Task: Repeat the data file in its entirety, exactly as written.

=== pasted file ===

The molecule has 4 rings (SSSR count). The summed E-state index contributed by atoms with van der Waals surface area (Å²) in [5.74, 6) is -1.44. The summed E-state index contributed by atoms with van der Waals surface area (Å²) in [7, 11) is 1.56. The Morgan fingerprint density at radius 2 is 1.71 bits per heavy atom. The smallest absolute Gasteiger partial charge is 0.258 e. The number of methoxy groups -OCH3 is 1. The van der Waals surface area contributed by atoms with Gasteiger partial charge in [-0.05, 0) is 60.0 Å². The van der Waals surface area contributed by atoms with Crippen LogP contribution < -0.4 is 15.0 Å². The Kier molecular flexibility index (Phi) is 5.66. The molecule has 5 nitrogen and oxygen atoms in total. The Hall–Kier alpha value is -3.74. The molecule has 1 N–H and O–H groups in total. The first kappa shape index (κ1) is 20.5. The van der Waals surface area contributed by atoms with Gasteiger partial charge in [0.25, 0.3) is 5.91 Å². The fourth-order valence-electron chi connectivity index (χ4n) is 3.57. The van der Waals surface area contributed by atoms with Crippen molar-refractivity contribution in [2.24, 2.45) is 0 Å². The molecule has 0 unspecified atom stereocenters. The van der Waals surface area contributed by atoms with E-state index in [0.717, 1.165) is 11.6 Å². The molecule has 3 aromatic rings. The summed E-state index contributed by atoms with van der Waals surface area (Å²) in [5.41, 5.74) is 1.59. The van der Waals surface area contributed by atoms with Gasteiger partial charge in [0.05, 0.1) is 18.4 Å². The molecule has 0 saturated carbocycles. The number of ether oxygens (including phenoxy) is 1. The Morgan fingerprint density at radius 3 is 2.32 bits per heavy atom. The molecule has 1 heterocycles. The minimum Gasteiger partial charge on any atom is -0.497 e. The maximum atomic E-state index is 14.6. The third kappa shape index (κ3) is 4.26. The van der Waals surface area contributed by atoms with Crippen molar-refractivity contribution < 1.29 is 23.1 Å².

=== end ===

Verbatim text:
The molecule has 4 rings (SSSR count). The summed E-state index contributed by atoms with van der Waals surface area (Å²) in [5.74, 6) is -1.44. The summed E-state index contributed by atoms with van der Waals surface area (Å²) in [7, 11) is 1.56. The Morgan fingerprint density at radius 2 is 1.71 bits per heavy atom. The smallest absolute Gasteiger partial charge is 0.258 e. The number of methoxy groups -OCH3 is 1. The van der Waals surface area contributed by atoms with Gasteiger partial charge in [-0.05, 0) is 60.0 Å². The van der Waals surface area contributed by atoms with Crippen LogP contribution < -0.4 is 15.0 Å². The Kier molecular flexibility index (Phi) is 5.66. The molecule has 5 nitrogen and oxygen atoms in total. The Hall–Kier alpha value is -3.74. The molecule has 1 N–H and O–H groups in total. The first kappa shape index (κ1) is 20.5. The van der Waals surface area contributed by atoms with Gasteiger partial charge in [0.25, 0.3) is 5.91 Å². The fourth-order valence-electron chi connectivity index (χ4n) is 3.57. The van der Waals surface area contributed by atoms with Crippen molar-refractivity contribution in [2.24, 2.45) is 0 Å². The molecule has 0 unspecified atom stereocenters. The van der Waals surface area contributed by atoms with E-state index in [0.717, 1.165) is 11.6 Å². The molecule has 3 aromatic rings. The summed E-state index contributed by atoms with van der Waals surface area (Å²) in [5.41, 5.74) is 1.59. The van der Waals surface area contributed by atoms with Gasteiger partial charge in [0.05, 0.1) is 18.4 Å². The molecule has 0 saturated carbocycles. The number of ether oxygens (including phenoxy) is 1. The Morgan fingerprint density at radius 3 is 2.32 bits per heavy atom. The molecule has 1 heterocycles. The minimum Gasteiger partial charge on any atom is -0.497 e. The maximum atomic E-state index is 14.6. The third kappa shape index (κ3) is 4.26. The van der Waals surface area contributed by atoms with Crippen molar-refractivity contribution < 1.29 is 23.1 Å².